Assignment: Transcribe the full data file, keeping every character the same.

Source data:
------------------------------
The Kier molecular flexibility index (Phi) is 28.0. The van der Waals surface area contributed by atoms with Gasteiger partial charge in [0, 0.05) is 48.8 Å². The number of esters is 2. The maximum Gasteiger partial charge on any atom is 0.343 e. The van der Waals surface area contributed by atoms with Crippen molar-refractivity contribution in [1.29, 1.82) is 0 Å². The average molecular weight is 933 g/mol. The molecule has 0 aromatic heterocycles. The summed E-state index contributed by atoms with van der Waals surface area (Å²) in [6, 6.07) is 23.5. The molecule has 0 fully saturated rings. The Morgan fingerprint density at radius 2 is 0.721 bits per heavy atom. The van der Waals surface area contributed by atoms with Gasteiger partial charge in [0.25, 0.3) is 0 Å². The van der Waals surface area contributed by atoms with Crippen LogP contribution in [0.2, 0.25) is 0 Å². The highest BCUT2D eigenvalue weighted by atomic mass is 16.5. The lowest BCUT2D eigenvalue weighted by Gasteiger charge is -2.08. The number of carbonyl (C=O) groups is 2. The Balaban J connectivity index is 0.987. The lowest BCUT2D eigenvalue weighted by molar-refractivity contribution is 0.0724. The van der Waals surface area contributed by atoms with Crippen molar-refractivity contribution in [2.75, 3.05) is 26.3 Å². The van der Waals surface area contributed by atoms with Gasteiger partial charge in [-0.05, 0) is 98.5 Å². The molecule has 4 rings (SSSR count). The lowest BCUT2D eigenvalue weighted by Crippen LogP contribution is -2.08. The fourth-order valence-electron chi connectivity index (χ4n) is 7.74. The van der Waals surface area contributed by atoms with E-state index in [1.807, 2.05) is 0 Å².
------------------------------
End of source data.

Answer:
The Kier molecular flexibility index (Phi) is 28.0. The van der Waals surface area contributed by atoms with Gasteiger partial charge in [0, 0.05) is 48.8 Å². The number of esters is 2. The maximum Gasteiger partial charge on any atom is 0.343 e. The van der Waals surface area contributed by atoms with Crippen molar-refractivity contribution in [1.29, 1.82) is 0 Å². The average molecular weight is 933 g/mol. The molecule has 0 aromatic heterocycles. The summed E-state index contributed by atoms with van der Waals surface area (Å²) in [6, 6.07) is 23.5. The molecule has 0 fully saturated rings. The Morgan fingerprint density at radius 2 is 0.721 bits per heavy atom. The van der Waals surface area contributed by atoms with Gasteiger partial charge in [0.25, 0.3) is 0 Å². The van der Waals surface area contributed by atoms with Crippen LogP contribution in [0.2, 0.25) is 0 Å². The highest BCUT2D eigenvalue weighted by atomic mass is 16.5. The lowest BCUT2D eigenvalue weighted by Gasteiger charge is -2.08. The number of carbonyl (C=O) groups is 2. The Balaban J connectivity index is 0.987. The lowest BCUT2D eigenvalue weighted by molar-refractivity contribution is 0.0724. The van der Waals surface area contributed by atoms with Crippen molar-refractivity contribution in [2.75, 3.05) is 26.3 Å². The van der Waals surface area contributed by atoms with Gasteiger partial charge in [-0.05, 0) is 98.5 Å². The molecule has 4 rings (SSSR count). The lowest BCUT2D eigenvalue weighted by Crippen LogP contribution is -2.08. The fourth-order valence-electron chi connectivity index (χ4n) is 7.74. The van der Waals surface area contributed by atoms with E-state index in [1.807, 2.05) is 0 Å².